YouTube says most disputed copyright claims are resolved in the uploader's favor

The service published its first biannual copyright transparency report.

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YouTube signage is seen at their offices in King's Cross, London, Britain, September 11, 2020. REUTERS/Toby Melville
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YouTube is shedding more light on the tidal wave of copyright claims it receives in its first copyright transparency report. It notes that more than 2.2 million (around 60 percent) of disputed claims were resolved in favor of the uploader, versus just under 1.5 million in the claimant's favor.

Over 99 percent (722.7 million) of all copyright claims between January and June emerged through Content ID, which automatically monitors YouTube for potential copyright issues. Only 0.5 percent of these were disputed.

Other copyright claims were submitted via webforms and the Copyright Match tool. YouTube says claims that are filed manually are twice as likely to be disputed than automated ones. That indicates creators are perhaps more reluctant to appeal against Content ID claims, even though most disputes are resolved in their favor.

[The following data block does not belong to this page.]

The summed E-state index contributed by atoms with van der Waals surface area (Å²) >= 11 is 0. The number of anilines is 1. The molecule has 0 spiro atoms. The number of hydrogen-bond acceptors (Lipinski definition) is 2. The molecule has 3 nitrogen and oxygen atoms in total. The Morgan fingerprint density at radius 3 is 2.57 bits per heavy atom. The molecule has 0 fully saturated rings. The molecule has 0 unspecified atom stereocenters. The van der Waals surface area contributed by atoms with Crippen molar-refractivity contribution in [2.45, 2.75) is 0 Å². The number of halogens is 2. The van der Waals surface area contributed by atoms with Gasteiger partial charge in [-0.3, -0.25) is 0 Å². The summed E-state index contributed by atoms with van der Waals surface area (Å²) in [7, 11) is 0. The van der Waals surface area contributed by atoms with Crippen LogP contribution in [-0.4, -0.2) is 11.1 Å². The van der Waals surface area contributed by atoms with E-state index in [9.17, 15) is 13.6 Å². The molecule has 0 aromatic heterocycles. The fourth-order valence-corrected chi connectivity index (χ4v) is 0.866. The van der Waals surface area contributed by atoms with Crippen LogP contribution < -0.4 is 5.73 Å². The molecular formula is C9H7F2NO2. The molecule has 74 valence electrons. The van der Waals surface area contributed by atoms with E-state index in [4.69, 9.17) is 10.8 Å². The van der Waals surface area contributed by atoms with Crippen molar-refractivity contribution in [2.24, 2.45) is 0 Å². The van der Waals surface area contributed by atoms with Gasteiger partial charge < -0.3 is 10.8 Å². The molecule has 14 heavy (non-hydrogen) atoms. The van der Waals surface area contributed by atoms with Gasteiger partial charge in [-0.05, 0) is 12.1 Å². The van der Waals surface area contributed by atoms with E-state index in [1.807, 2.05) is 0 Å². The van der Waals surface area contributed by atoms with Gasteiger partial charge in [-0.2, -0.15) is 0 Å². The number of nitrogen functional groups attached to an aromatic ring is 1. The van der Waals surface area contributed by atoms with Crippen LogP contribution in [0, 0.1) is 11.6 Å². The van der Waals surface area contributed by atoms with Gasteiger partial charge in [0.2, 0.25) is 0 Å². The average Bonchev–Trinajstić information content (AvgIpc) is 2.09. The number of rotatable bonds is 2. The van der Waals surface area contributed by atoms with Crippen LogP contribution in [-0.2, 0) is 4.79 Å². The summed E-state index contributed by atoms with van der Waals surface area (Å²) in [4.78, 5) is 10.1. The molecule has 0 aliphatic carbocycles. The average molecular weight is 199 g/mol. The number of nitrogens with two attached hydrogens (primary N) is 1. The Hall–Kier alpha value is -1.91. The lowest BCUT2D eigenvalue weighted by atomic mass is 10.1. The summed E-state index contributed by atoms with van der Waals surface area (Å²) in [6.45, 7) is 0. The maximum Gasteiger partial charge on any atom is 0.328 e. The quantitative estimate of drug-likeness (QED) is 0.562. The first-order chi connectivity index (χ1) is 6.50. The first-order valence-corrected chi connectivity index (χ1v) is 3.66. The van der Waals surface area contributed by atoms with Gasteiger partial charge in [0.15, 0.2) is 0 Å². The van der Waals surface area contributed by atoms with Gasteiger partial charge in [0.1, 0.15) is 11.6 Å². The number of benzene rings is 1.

Copyright owners can opt to have a video that's deemed to violate their rights deleted, track viewership stats and/or receive revenue it generates. Earlier this year, YouTube started offering creators a way to check for potential copyright violations when they upload a video. The platform offers creators a way to remove sections of a video that cause issues.

YouTubers have long criticized how the platform handles copyright claims, as The Verge notes. They can lose money or even face having their channel banned as a result of claims, many of which are evidently incorrect. While the report provides more insight into how big an issue copyright claims are, YouTube acknowledges "no system is perfect" and that it's "impossible for matching technology to take into account complex legal considerations like fair use or fair dealing."

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